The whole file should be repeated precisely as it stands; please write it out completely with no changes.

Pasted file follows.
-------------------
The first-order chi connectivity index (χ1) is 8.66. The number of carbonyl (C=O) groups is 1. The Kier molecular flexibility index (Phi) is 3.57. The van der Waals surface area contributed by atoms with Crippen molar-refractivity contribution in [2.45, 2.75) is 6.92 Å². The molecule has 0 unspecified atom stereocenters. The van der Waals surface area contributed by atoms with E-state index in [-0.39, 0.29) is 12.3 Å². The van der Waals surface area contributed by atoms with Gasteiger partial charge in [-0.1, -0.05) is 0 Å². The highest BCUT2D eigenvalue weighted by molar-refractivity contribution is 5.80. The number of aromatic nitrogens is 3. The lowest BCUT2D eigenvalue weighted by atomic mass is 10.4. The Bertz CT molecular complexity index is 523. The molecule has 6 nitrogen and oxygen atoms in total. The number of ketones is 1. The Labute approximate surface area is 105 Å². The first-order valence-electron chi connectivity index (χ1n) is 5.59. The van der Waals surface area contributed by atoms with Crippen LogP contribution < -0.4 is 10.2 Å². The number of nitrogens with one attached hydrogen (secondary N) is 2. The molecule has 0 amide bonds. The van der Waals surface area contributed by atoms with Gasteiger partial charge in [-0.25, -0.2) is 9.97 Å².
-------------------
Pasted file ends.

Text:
The first-order chi connectivity index (χ1) is 8.66. The number of carbonyl (C=O) groups is 1. The Kier molecular flexibility index (Phi) is 3.57. The van der Waals surface area contributed by atoms with Crippen molar-refractivity contribution in [2.45, 2.75) is 6.92 Å². The molecule has 0 unspecified atom stereocenters. The van der Waals surface area contributed by atoms with E-state index in [-0.39, 0.29) is 12.3 Å². The van der Waals surface area contributed by atoms with Gasteiger partial charge in [-0.1, -0.05) is 0 Å². The highest BCUT2D eigenvalue weighted by molar-refractivity contribution is 5.80. The number of aromatic nitrogens is 3. The lowest BCUT2D eigenvalue weighted by atomic mass is 10.4. The Bertz CT molecular complexity index is 523. The molecule has 6 nitrogen and oxygen atoms in total. The number of ketones is 1. The Labute approximate surface area is 105 Å². The first-order valence-electron chi connectivity index (χ1n) is 5.59. The van der Waals surface area contributed by atoms with Crippen LogP contribution < -0.4 is 10.2 Å². The number of nitrogens with one attached hydrogen (secondary N) is 2. The molecule has 0 amide bonds. The van der Waals surface area contributed by atoms with Gasteiger partial charge in [-0.25, -0.2) is 9.97 Å².